Briefing

Canadian Civil Liberties Association (CCLA) files legal challenge against Waterfront Toronto

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The official filing follows through with comments the CCLA made in a three-page open letter on March 5, which called for a “reset” of Waterfront Toronto’s Quayside project. The announcement came after Sidewalk Labs CEO Dan Doctoroff took the stage at a Canadian Club luncheon, where he was interviewed by BNN Bloomberg’s Amanda Lang. Doctoroff repeated the company’s proposal of financing waterfront transit, saying, “We prefer not to, to be perfectly honest,” but “we think it might be necessary.” (The Logic)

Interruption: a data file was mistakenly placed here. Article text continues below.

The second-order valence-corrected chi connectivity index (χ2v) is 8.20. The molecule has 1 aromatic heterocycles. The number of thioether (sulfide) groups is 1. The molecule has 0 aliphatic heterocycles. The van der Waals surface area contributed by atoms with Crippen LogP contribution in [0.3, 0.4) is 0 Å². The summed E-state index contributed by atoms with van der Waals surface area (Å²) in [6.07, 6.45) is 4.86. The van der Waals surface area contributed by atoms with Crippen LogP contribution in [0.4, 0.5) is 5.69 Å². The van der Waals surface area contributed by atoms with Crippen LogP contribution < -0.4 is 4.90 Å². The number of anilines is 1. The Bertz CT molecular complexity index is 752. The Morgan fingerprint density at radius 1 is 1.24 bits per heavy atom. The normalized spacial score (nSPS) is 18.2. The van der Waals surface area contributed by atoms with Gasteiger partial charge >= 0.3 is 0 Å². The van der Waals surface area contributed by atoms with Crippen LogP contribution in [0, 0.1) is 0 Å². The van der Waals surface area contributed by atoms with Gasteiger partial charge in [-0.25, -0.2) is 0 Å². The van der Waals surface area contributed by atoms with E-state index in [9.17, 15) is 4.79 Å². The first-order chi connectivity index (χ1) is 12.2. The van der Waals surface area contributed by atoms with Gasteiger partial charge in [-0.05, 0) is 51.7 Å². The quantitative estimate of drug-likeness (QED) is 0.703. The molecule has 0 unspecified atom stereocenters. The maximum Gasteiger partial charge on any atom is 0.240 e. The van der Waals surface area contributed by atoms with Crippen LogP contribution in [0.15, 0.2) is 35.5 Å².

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Talking point: “Unlawful surveillance is wrong whether done by data profiteers or the state,” said Michael Bryant, CCLA’s executive director, in the release. In response to Lang’s questioning about the filing, Doctoroff stressed the difference between Google and Sidewalk Labs, and said that the issue of data collection is not just relevant to the Quayside project, but that it’s an issue “that we are confronting in every day of our lives.” Waterfront Toronto said the CCLA’s claims cannot be assessed, as it hasn’t yet received Sidewalk Labs’ final plan. It also defended its approach to privacy and data governance. “We hope that the CCLA will come to the table and work constructively with us, rather than diverting resources to a court case,” said Meg Davis, chief development officer, in a statement. “It’s unfortunate that once again the CCLA has chosen to mischaracterize our work and our engagement with the people of Toronto,” said Keerthana Rang, a spokesperson for Sidewalk Labs, in a statement to The Logic.